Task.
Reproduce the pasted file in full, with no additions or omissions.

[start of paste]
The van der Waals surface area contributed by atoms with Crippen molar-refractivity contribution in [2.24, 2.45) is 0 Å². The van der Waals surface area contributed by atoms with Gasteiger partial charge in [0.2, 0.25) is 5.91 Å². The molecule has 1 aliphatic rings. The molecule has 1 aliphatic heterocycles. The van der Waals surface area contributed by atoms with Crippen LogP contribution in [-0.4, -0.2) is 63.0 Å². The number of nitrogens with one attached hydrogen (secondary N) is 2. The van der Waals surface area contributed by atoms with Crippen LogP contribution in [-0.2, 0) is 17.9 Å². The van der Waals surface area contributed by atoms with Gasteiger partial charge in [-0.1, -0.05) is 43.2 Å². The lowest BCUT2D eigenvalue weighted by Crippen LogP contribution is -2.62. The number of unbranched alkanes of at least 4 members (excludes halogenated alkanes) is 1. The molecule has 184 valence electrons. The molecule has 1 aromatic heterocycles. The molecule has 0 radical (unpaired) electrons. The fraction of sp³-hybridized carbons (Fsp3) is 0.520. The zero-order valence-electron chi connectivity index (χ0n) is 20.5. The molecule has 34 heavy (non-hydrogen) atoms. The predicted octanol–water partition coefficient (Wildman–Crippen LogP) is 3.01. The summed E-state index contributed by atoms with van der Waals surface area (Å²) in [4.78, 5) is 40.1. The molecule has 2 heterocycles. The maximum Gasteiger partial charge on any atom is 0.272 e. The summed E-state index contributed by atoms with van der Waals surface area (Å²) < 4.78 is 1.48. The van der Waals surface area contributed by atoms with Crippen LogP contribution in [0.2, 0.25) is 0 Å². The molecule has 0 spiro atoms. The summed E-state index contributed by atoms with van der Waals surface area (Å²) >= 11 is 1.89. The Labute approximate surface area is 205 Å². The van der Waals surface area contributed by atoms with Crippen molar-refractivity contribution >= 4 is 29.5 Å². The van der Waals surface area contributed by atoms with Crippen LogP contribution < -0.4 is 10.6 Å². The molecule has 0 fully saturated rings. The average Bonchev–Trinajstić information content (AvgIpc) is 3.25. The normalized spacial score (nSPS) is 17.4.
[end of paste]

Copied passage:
The van der Waals surface area contributed by atoms with Crippen molar-refractivity contribution in [2.24, 2.45) is 0 Å². The van der Waals surface area contributed by atoms with Gasteiger partial charge in [0.2, 0.25) is 5.91 Å². The molecule has 1 aliphatic rings. The molecule has 1 aliphatic heterocycles. The van der Waals surface area contributed by atoms with Crippen LogP contribution in [-0.4, -0.2) is 63.0 Å². The number of nitrogens with one attached hydrogen (secondary N) is 2. The van der Waals surface area contributed by atoms with Crippen LogP contribution in [-0.2, 0) is 17.9 Å². The van der Waals surface area contributed by atoms with Gasteiger partial charge in [-0.1, -0.05) is 43.2 Å². The lowest BCUT2D eigenvalue weighted by Crippen LogP contribution is -2.62. The number of unbranched alkanes of at least 4 members (excludes halogenated alkanes) is 1. The molecule has 184 valence electrons. The molecule has 1 aromatic heterocycles. The molecule has 0 radical (unpaired) electrons. The fraction of sp³-hybridized carbons (Fsp3) is 0.520. The zero-order valence-electron chi connectivity index (χ0n) is 20.5. The molecule has 34 heavy (non-hydrogen) atoms. The predicted octanol–water partition coefficient (Wildman–Crippen LogP) is 3.01. The summed E-state index contributed by atoms with van der Waals surface area (Å²) in [4.78, 5) is 40.1. The molecule has 2 heterocycles. The maximum Gasteiger partial charge on any atom is 0.272 e. The summed E-state index contributed by atoms with van der Waals surface area (Å²) < 4.78 is 1.48. The van der Waals surface area contributed by atoms with Crippen LogP contribution in [0.2, 0.25) is 0 Å². The molecule has 0 spiro atoms. The summed E-state index contributed by atoms with van der Waals surface area (Å²) >= 11 is 1.89. The Labute approximate surface area is 205 Å². The van der Waals surface area contributed by atoms with Crippen molar-refractivity contribution >= 4 is 29.5 Å². The van der Waals surface area contributed by atoms with Crippen LogP contribution < -0.4 is 10.6 Å². The molecule has 0 fully saturated rings. The average Bonchev–Trinajstić information content (AvgIpc) is 3.25. The normalized spacial score (nSPS) is 17.4.